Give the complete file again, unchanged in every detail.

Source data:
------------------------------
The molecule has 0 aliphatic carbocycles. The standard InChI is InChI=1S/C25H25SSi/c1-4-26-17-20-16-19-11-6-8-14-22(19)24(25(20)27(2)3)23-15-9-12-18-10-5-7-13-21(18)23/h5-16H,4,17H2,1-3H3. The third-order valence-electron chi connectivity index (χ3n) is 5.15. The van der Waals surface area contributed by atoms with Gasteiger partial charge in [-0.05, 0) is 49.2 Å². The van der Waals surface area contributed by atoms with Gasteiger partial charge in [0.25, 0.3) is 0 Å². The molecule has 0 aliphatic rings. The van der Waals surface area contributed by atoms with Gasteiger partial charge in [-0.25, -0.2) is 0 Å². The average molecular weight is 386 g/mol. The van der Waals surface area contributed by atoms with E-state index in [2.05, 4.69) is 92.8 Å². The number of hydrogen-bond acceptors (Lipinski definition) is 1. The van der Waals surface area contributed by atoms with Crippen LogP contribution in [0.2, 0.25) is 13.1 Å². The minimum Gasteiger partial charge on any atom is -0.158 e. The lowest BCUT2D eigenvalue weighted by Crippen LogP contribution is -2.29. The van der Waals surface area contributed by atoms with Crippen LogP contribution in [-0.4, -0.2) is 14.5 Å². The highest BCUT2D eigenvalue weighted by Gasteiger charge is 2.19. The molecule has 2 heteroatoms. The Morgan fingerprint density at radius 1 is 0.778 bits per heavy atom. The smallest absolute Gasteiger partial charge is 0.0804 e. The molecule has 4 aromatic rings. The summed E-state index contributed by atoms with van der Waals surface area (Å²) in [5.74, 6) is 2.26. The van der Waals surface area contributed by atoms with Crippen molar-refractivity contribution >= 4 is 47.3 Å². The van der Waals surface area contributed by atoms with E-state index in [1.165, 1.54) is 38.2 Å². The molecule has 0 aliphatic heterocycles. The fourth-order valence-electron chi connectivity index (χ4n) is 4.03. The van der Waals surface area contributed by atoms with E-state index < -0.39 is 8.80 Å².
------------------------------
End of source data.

The molecule has 0 aliphatic carbocycles. The standard InChI is InChI=1S/C25H25SSi/c1-4-26-17-20-16-19-11-6-8-14-22(19)24(25(20)27(2)3)23-15-9-12-18-10-5-7-13-21(18)23/h5-16H,4,17H2,1-3H3. The third-order valence-electron chi connectivity index (χ3n) is 5.15. The van der Waals surface area contributed by atoms with Gasteiger partial charge in [-0.05, 0) is 49.2 Å². The van der Waals surface area contributed by atoms with Gasteiger partial charge in [0.25, 0.3) is 0 Å². The molecule has 0 aliphatic rings. The van der Waals surface area contributed by atoms with Gasteiger partial charge in [-0.25, -0.2) is 0 Å². The average molecular weight is 386 g/mol. The van der Waals surface area contributed by atoms with E-state index in [2.05, 4.69) is 92.8 Å². The number of hydrogen-bond acceptors (Lipinski definition) is 1. The van der Waals surface area contributed by atoms with Crippen LogP contribution in [0.2, 0.25) is 13.1 Å². The minimum Gasteiger partial charge on any atom is -0.158 e. The lowest BCUT2D eigenvalue weighted by Crippen LogP contribution is -2.29. The van der Waals surface area contributed by atoms with Crippen LogP contribution in [-0.4, -0.2) is 14.5 Å². The highest BCUT2D eigenvalue weighted by Gasteiger charge is 2.19. The molecule has 2 heteroatoms. The Morgan fingerprint density at radius 1 is 0.778 bits per heavy atom. The smallest absolute Gasteiger partial charge is 0.0804 e. The molecule has 4 aromatic rings. The summed E-state index contributed by atoms with van der Waals surface area (Å²) in [5.74, 6) is 2.26. The van der Waals surface area contributed by atoms with Crippen molar-refractivity contribution >= 4 is 47.3 Å². The van der Waals surface area contributed by atoms with E-state index in [1.165, 1.54) is 38.2 Å². The molecule has 0 aliphatic heterocycles. The fourth-order valence-electron chi connectivity index (χ4n) is 4.03. The van der Waals surface area contributed by atoms with E-state index < -0.39 is 8.80 Å².